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Halemaumau crater smokes in the distance at Hawaii Volcanoes National Park on the Big Island of Hawaii.

Hawaii Tourism

Volcanic activity created the entire state of Hawaii. If you're island hopping, check out these hot spots:


Leahi (or Diamond Head) is Hawaii's most famous landmark, just south of Waikiki. Take a flashlight on your hike up to the top (a 175-step staircase takes you 231 metres) to explore underground tunnels and old military bunkers.

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The Punchbowl Crater in Honolulu is about 100,000 years old. Early Hawaiians used the crater as an altar where unlucky humans were sacrificed to appease the gods. After the Second World War, the area became a military cemetery and national memorial. Visitors can stroll up to an overlook on the crater's rim for a grand view of Honolulu.


Go hiking or horseback riding around Haleakala, one of the world's largest dormant volcanoes. There may be no lava, but the sunrise and sunsets from atop this 3,055-metre volcano are not to be missed. There are many bus and bike tours, but you can drive up as well.


Head to Hawaii Volcanoes National Park ( to explore old and new eruptions from Mauna Loa and Kileau. If lava is flowing, go straight to the viewing platform outside the park in Puna County at the end of Highway 130 to watch the lava spurt into the air or sizzle into the ocean. Another way to enjoy the show is a boat tour with Lava Ocean Adventures (808-966-4200;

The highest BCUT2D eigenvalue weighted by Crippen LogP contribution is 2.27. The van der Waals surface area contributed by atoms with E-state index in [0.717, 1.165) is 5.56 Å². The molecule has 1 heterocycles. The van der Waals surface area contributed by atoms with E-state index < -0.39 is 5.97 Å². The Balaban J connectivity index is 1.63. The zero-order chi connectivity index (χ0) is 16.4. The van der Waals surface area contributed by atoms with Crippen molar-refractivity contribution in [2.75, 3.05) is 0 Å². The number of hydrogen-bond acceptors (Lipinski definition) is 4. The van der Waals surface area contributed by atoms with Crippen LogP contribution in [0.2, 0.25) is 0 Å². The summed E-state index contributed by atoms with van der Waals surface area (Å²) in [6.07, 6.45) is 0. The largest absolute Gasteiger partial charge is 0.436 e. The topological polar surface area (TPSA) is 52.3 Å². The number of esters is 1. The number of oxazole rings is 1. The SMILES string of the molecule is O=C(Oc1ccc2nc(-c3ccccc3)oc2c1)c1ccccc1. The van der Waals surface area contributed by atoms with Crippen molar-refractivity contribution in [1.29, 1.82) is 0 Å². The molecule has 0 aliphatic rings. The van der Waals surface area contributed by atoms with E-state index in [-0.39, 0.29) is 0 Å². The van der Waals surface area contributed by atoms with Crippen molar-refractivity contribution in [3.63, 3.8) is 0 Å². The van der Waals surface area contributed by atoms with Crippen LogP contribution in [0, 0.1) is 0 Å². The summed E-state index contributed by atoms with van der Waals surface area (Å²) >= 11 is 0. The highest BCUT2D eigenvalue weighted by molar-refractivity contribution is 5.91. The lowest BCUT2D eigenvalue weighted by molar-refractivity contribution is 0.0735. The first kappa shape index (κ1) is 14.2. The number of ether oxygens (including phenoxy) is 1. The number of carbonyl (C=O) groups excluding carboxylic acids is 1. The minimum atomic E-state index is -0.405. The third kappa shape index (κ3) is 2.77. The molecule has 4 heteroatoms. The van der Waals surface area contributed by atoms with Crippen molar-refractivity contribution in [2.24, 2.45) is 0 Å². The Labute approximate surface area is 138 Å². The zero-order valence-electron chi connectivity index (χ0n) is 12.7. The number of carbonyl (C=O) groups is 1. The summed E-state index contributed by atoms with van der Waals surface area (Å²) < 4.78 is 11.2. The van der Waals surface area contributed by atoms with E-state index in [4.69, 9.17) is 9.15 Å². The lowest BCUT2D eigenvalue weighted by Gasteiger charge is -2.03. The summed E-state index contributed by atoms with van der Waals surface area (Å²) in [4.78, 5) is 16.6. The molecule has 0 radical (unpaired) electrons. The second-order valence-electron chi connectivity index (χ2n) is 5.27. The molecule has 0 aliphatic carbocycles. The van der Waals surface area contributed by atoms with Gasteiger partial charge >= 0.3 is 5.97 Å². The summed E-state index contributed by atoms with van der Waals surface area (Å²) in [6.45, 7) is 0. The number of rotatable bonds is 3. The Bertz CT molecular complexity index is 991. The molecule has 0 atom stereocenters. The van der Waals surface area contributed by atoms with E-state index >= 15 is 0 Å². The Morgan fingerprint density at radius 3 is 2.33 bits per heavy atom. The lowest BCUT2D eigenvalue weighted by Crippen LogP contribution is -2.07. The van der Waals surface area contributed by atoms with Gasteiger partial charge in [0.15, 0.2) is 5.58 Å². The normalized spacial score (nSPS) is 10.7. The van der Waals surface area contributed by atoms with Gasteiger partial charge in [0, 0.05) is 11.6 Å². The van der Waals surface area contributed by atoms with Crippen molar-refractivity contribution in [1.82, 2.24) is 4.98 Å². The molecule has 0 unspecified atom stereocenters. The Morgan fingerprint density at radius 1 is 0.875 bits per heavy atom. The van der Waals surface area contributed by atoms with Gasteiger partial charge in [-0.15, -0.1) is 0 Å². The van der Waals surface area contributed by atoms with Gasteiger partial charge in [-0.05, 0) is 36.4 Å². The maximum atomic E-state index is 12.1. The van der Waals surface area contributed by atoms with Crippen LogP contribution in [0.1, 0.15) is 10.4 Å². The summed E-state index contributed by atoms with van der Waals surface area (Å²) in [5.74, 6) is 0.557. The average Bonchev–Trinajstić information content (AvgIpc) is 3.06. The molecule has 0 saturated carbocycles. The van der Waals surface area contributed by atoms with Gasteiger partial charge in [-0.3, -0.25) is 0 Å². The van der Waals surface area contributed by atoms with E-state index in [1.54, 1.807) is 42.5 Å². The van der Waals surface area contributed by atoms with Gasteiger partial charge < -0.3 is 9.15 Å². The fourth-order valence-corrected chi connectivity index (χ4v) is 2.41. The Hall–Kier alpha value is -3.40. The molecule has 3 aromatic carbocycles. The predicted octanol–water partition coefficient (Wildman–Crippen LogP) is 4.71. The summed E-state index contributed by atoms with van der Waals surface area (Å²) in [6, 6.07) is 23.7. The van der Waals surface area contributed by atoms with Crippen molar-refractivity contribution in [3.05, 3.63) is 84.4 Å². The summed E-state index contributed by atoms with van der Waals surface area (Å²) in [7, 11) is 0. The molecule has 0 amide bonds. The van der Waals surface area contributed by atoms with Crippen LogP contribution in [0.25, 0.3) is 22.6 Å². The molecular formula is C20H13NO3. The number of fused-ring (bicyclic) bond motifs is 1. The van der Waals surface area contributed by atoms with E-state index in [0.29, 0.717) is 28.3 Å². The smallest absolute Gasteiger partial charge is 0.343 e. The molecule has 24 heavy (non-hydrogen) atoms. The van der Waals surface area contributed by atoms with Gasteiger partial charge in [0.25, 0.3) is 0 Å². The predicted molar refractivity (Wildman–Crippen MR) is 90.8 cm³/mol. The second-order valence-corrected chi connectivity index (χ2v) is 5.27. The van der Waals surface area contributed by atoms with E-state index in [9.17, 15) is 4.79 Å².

Off the south coast of the Big Island another active volcano – Loihi – is also erupting (and is expected to become the state's next island in about 250,000 years).

Mauna Kea's summit, at 4,200 metres, is the highest point in the state and a sacred spot for many Hawaiians. There are several observatories at the summit. Mauna Kea Visitor Information Station and Subaru Telescope Tour offer free tours, but you've got to get yourself up there. It's a rough road to the top, so don't tackle it in a rental car. Mauna Kea Summit Adventures is a good place to book for sunset and night-sky tours (808-322-2366; Adventurous types have been known to ski Mauna Kea, but this is guerrilla skiing and not recommended, even by the Hawaii Ski Club (yes there is one!). There's no lift, no facilities and the snow cover is patchy.

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For more information, check out, which offers geologist- and volcanologist-led tours around the world.

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